Right idea, wrong punt SP!

Yeah, if you look at Raja Raji’s lineup (BTW, crazy that the winning score on two separate slates on the same day was the exact same at 277.8), the winner winner chicken dinner had none other than Edwin L. Jackson and his 40 points on top of the bump. Tilting for you too? Yeah, I hear you. I’m sometimes adventurous and was so on this slate with Tyson Ross, but Ty’s (Sometimes) On. Eddie J? Rarely.

Old Well, what are you going to do? Where we ultimately erred was in not going with the crowd and rostering the right Pale Sox and Rangers.

Severino + Abreu/Sanchize (like 40-60% of folks) was good for 120 as a starting point.

THE BAT missed both Abreu and Sanchez due to the Beltre and Gallo locks, which by comparison when paired with Severino resulted in 71 points. Yep, that’s called effectively ‘drawing dead!’ Ugh.

On the bright side, I had a blast sitting in the leftfield bleachers at AT&T Park with one of my old high school buddies. Kind of crazy that two kids from a small town in eastern NC would end up landing 3 hours from each other all the way across the country in California. With him having a successful catering business in the City and me raising kids and dealing with all of that associated madness, we do not get to hang as often we’d like, but it was awfully fun to catch up and have a blast at the ballpark.

Slate 125 – Friday, August 18, 2017 (main 14-game slate):

Man 118.5 vs. THE BAT 117.8
$7 Squeeze
Minimum cash line: 147.4
Winner: ocdobv, 271.4

Cash: SE Double-Up, -$11 (Cash line: High 123.5, Low 115.9)

THE BAT locks: Scherzer was tabbed for way more projected points than any other SP (even with Kluber on the slate). I then tabbed Freeman and Trout as the highest projected hitters on the slate.

Another frustrating cash game split (believe it or not)!

UGH. You simply cannot get ahead with this kind of ridiculously poor play over and over again. Bless my heart, I suck. If we break down the week further, we’re mere inches away from 7 full cash shutouts in 8 slates, as we’ve had 3 slates where we split cash games and did not win jacksquat in the GPP. Good gracious, that is awful!

So, what about this slate? Well, for starters, Scherzer got scratched late, and since I was busy hustling the family to the Caltrains station to get to the City for the game, I was too late to sub in Kluber for Max. (Wipes brow) That didn’t kill us in cash, as Kluber did not go HAM (and Perdomo was OK). What did kill us both is that we needed a more sweeping approach (i.e., one-offs to hit the high run total games) rather than a correlate-and-miss strategy. For 8 of the 14 games, we had 10+ runs (21, 16, 13, 15, 13, 11, 12, & 12), and yet neither of us could capitalize on all of those runs. On the bright side, that many runs and that low of a low cash line shows that many people whiffed.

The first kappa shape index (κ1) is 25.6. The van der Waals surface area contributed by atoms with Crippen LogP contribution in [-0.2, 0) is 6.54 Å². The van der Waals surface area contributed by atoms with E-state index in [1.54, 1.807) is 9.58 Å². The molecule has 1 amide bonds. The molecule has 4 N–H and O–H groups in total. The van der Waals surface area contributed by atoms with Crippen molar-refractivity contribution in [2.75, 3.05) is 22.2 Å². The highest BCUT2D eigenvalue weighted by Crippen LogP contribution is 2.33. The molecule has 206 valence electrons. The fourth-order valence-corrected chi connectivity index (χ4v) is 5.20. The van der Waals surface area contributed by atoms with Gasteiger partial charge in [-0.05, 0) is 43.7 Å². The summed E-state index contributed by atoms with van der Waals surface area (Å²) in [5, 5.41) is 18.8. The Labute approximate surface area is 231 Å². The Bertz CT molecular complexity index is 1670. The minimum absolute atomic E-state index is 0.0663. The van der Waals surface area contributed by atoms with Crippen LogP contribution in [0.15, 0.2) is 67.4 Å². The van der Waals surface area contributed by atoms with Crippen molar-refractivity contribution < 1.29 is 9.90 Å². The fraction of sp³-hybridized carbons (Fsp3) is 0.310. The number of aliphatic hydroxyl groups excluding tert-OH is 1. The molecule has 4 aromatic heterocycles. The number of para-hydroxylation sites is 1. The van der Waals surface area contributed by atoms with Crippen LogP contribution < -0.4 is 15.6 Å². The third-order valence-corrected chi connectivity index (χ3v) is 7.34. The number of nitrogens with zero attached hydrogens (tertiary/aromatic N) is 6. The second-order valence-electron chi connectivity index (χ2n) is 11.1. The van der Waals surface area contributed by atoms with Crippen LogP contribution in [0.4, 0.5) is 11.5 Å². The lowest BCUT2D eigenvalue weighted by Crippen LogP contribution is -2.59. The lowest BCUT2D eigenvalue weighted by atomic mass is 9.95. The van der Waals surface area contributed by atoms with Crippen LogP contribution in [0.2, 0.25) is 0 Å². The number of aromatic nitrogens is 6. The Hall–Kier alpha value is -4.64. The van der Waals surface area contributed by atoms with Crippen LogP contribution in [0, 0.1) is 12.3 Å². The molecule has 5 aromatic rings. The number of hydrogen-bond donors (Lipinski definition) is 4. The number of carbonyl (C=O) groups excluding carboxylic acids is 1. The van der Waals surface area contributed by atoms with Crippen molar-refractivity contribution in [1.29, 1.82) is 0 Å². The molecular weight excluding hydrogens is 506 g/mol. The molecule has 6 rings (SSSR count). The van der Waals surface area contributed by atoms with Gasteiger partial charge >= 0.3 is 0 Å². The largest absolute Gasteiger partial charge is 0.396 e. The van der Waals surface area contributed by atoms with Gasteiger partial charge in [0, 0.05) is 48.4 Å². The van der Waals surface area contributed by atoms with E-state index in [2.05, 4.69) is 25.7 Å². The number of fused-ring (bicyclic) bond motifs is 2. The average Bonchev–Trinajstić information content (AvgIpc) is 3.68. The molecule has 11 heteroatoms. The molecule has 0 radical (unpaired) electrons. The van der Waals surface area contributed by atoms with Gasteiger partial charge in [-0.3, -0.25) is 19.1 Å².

Man, after Thursday morning’s smash hit, I was certainly hoping like all hell we were climbing out of the abyss, but we’ve now given the profit of that 8x away in two slates. I suppose that’s an important lesson to learn when dabbling in cash games versus GPP-only play. It goes quick!

Of course, I am trying not to play that “What if” game that I talked about earlier, but I cannot help thinking that had I been playing the higher dollar cash strategy that I adopted on June 20 during the pre-June 20 period where we were nailing cash games, we’d be A LOT better off. Old Well, tomorrow is another day.

Slate 126 – Saturday, August 19, 2017 (early 3-game slate):

Man 90.1 vs. THE BAT 139.1
$6 Squeeze
Minimum cash line: 126.3
Winner: travaganza12, 233.1

Cash: SE Double-Up, +$23 (Cash line: High 116.8, Low 113.6)

THE BAT locks: Quintana had the SP edge for the lock, and I went from there. THE BAT then loved two Cubbies in Rizzo and Bryant, and since I felt good about them given the Thursday drive sweat, I was happy to lock them in as well.

Weekend Cubbies jinx about to strike again?!